Of course, all of this is highly subjective. Chances are that if you’ve never read the David Nicholls novel and you want to absorb yourself in an unchallenging 90 minutes of cinema, you’ll find the film of One Day a perfectly acceptable Rom-Com/light weight drama. But it doesn’t pack the punch of the novel. The big moment in the climax of the story had me practically jumping out of my seat in shock and, seconds later, in floods of tears as I sat reading on my daily tube journey. The same moment in the movie barely evoked an intake of breath.



Jun 19, 2012 9:37am
I couldn't agree more, not just about movies never living up to the book, but about "One Day" as well. Great book, lousy movie. I wanted my $10 back!

Jun 19, 2012 3:55pm
Glad you agree. You obviously have great taste!
Jun 19, 2012 2:33pm
As a person who has been in the business of plays and movies, I have to reluctantly agree with you but, as you point out,the medias are not the same. And, along my way, I have even seen extremely good movie scripts turned into junk mail by the producers and directors. One major problem is that so many producers/directors believe that we (the audience) have the brains just slightly higher than a five year old. Indeed, years ago when I worked at a studio, I was told to write for a 5th grade education. Somehow, however, a few good movies are made and yet, when they are not--people still flock to them creating today's ouitlandish box office hits anyway. As for those few exceptions to your rule of thumb--I believe both The Wizard of Oz and Grapes of Wrath were ever as great as the books were. Nevertheless, there are not enough exceptions for me to disagree with you so--great article and you can bet I'll be back for a visit to read more of your work.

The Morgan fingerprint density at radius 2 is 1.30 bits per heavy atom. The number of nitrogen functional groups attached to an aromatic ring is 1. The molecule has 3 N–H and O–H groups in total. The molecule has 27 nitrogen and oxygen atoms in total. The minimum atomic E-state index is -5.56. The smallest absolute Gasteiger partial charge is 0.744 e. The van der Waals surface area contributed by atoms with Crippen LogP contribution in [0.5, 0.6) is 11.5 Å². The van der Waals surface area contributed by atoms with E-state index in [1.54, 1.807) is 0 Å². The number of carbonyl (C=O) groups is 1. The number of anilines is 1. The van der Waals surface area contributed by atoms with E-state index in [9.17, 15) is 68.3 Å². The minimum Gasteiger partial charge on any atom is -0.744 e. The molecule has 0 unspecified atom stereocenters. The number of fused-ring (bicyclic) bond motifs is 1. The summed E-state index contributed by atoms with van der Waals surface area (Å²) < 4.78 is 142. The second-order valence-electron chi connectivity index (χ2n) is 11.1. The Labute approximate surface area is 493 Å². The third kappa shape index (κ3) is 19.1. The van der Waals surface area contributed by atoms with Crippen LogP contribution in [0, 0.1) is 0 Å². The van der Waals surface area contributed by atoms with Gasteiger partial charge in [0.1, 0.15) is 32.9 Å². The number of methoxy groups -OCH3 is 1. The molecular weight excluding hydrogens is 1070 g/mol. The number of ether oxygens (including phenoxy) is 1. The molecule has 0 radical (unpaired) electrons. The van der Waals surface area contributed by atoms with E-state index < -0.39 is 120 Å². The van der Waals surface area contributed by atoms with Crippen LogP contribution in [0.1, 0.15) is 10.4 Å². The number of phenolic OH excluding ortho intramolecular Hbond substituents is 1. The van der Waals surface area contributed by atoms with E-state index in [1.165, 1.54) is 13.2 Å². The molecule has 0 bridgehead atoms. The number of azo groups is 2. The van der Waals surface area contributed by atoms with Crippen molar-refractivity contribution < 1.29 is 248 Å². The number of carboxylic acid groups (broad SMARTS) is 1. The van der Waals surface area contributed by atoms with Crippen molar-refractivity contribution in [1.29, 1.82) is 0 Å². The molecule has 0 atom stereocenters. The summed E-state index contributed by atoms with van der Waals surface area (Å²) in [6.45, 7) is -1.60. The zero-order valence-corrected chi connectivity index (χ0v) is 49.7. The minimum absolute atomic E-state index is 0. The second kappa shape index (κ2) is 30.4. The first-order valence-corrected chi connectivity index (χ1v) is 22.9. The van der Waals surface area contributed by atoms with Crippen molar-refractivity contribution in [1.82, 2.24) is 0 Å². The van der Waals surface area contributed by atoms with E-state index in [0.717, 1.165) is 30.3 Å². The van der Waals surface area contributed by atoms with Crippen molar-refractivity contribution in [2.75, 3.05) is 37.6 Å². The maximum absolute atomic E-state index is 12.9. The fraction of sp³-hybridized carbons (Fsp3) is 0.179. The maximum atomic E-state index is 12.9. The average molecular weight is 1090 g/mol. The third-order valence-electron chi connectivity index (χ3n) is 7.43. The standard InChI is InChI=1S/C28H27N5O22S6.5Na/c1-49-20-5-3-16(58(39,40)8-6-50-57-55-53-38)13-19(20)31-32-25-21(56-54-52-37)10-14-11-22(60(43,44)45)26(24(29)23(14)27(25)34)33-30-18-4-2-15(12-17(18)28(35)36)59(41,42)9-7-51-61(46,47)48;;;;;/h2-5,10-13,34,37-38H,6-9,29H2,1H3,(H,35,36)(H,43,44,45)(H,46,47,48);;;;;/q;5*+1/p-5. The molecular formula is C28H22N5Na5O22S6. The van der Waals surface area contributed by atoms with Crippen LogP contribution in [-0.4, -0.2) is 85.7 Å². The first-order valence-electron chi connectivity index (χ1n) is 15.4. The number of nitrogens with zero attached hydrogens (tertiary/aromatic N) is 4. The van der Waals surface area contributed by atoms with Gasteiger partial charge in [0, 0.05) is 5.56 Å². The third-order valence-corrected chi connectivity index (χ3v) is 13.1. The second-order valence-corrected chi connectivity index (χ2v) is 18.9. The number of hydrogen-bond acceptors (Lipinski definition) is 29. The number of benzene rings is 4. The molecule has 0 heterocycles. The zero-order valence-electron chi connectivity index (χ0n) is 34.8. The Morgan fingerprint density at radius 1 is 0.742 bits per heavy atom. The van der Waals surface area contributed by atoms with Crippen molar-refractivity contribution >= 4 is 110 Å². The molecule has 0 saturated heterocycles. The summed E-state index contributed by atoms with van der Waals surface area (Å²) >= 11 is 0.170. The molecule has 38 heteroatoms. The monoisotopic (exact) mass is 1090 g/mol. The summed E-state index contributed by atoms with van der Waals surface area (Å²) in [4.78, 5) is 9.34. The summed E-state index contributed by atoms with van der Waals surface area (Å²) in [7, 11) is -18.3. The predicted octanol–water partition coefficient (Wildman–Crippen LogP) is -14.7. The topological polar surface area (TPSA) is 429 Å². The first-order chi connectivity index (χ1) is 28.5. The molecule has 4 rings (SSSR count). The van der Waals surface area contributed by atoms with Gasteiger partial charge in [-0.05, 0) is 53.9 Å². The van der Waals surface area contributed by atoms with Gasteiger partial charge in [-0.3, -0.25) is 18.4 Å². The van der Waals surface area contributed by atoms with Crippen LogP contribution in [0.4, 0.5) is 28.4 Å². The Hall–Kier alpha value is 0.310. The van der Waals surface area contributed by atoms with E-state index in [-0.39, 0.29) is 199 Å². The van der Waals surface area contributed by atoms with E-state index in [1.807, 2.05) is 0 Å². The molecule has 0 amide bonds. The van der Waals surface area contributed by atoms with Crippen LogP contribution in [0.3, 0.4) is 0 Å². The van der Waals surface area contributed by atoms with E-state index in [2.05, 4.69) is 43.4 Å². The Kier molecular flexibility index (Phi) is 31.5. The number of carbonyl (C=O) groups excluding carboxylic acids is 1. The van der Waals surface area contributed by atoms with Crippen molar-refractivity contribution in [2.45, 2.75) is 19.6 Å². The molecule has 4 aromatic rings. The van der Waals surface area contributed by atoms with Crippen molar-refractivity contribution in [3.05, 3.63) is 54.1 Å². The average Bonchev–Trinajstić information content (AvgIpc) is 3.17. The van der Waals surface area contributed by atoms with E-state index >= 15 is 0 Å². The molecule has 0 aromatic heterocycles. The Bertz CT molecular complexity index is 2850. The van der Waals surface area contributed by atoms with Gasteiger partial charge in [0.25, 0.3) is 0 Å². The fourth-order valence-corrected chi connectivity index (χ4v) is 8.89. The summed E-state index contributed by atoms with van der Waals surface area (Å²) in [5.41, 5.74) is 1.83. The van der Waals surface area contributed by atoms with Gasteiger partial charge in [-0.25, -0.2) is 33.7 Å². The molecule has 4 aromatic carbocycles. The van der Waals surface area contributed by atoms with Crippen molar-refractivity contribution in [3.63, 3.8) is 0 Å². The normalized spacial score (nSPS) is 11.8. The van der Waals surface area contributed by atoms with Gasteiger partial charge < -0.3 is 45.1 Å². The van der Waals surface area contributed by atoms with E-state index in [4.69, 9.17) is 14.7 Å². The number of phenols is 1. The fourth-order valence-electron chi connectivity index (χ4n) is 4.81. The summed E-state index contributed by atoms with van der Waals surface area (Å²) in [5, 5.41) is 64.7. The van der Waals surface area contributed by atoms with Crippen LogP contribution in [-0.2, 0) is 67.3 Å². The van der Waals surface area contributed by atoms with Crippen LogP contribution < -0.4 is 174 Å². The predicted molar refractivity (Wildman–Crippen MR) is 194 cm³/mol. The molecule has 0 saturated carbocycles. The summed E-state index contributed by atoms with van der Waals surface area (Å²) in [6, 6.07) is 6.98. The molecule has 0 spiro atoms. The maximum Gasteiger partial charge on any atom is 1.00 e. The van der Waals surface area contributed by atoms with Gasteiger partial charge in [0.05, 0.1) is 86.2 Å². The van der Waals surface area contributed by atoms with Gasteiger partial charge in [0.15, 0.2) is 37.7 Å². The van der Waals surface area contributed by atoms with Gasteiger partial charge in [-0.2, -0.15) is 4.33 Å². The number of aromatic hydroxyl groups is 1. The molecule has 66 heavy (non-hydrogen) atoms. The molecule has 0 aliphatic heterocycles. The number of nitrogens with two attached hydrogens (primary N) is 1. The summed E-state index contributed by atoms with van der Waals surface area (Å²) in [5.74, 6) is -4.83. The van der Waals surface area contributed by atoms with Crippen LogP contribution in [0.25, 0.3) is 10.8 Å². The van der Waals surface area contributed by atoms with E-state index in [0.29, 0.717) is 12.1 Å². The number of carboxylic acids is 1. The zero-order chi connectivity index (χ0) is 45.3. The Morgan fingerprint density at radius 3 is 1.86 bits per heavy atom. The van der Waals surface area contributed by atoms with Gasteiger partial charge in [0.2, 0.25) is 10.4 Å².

Jun 19, 2012 3:57pm
Marlando. I agree - Wizard of Oz and Grapes of Wrath are both great movies. I also love the film adaptation of Notes on a Scandal.
I also agree with you about being treated like a five year old. Movies too often treat us like idiots - audiences like to be challenged - it;s more fulfilling.
Thanks for the in-depth response.
Jul 31, 2012 5:58pm
Maeve Binchy, who sadly passed away yesterday, had two of her books turned into bad movies - Circle of Friends and Tara Road. There are a few times when I first catch the movie, enjoy it and then go get the book. Congrats on the feature!